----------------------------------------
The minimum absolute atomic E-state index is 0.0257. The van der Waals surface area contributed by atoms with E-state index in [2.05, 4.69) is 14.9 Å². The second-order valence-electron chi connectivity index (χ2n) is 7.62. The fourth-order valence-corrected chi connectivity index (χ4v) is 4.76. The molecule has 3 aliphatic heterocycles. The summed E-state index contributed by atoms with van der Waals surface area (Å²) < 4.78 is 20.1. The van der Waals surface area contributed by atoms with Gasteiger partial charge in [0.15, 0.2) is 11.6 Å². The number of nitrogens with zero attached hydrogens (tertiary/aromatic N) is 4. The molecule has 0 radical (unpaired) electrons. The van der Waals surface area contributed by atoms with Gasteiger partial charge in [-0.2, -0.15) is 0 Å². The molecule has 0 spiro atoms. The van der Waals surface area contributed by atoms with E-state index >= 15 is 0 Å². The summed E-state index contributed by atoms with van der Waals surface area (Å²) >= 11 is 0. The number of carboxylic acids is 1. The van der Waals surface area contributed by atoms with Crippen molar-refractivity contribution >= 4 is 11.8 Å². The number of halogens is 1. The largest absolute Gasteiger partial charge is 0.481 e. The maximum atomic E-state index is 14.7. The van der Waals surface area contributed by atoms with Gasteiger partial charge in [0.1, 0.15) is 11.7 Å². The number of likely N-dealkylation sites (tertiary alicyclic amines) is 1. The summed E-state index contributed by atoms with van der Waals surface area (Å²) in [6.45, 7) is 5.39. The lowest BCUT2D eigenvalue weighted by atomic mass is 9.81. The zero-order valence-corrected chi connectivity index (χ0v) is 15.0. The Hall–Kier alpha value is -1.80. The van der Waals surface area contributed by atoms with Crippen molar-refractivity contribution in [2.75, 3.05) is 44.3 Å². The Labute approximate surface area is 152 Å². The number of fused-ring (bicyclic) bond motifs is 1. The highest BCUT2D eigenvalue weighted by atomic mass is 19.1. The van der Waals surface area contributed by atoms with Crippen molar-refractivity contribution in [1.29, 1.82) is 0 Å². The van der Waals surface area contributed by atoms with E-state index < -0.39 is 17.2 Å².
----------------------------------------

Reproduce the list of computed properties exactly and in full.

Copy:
The minimum absolute atomic E-state index is 0.0257. The van der Waals surface area contributed by atoms with E-state index in [2.05, 4.69) is 14.9 Å². The second-order valence-electron chi connectivity index (χ2n) is 7.62. The fourth-order valence-corrected chi connectivity index (χ4v) is 4.76. The molecule has 3 aliphatic heterocycles. The summed E-state index contributed by atoms with van der Waals surface area (Å²) < 4.78 is 20.1. The van der Waals surface area contributed by atoms with Gasteiger partial charge in [0.15, 0.2) is 11.6 Å². The number of nitrogens with zero attached hydrogens (tertiary/aromatic N) is 4. The molecule has 0 radical (unpaired) electrons. The van der Waals surface area contributed by atoms with Gasteiger partial charge in [-0.2, -0.15) is 0 Å². The molecule has 0 spiro atoms. The van der Waals surface area contributed by atoms with E-state index >= 15 is 0 Å². The summed E-state index contributed by atoms with van der Waals surface area (Å²) >= 11 is 0. The number of carboxylic acids is 1. The van der Waals surface area contributed by atoms with Crippen molar-refractivity contribution >= 4 is 11.8 Å². The number of halogens is 1. The largest absolute Gasteiger partial charge is 0.481 e. The maximum atomic E-state index is 14.7. The van der Waals surface area contributed by atoms with Gasteiger partial charge in [0.1, 0.15) is 11.7 Å². The number of likely N-dealkylation sites (tertiary alicyclic amines) is 1. The summed E-state index contributed by atoms with van der Waals surface area (Å²) in [6.45, 7) is 5.39. The lowest BCUT2D eigenvalue weighted by atomic mass is 9.81. The zero-order valence-corrected chi connectivity index (χ0v) is 15.0. The Hall–Kier alpha value is -1.80. The van der Waals surface area contributed by atoms with Crippen molar-refractivity contribution in [2.75, 3.05) is 44.3 Å². The Labute approximate surface area is 152 Å². The number of fused-ring (bicyclic) bond motifs is 1. The highest BCUT2D eigenvalue weighted by atomic mass is 19.1. The van der Waals surface area contributed by atoms with Crippen molar-refractivity contribution in [1.29, 1.82) is 0 Å². The van der Waals surface area contributed by atoms with E-state index < -0.39 is 17.2 Å².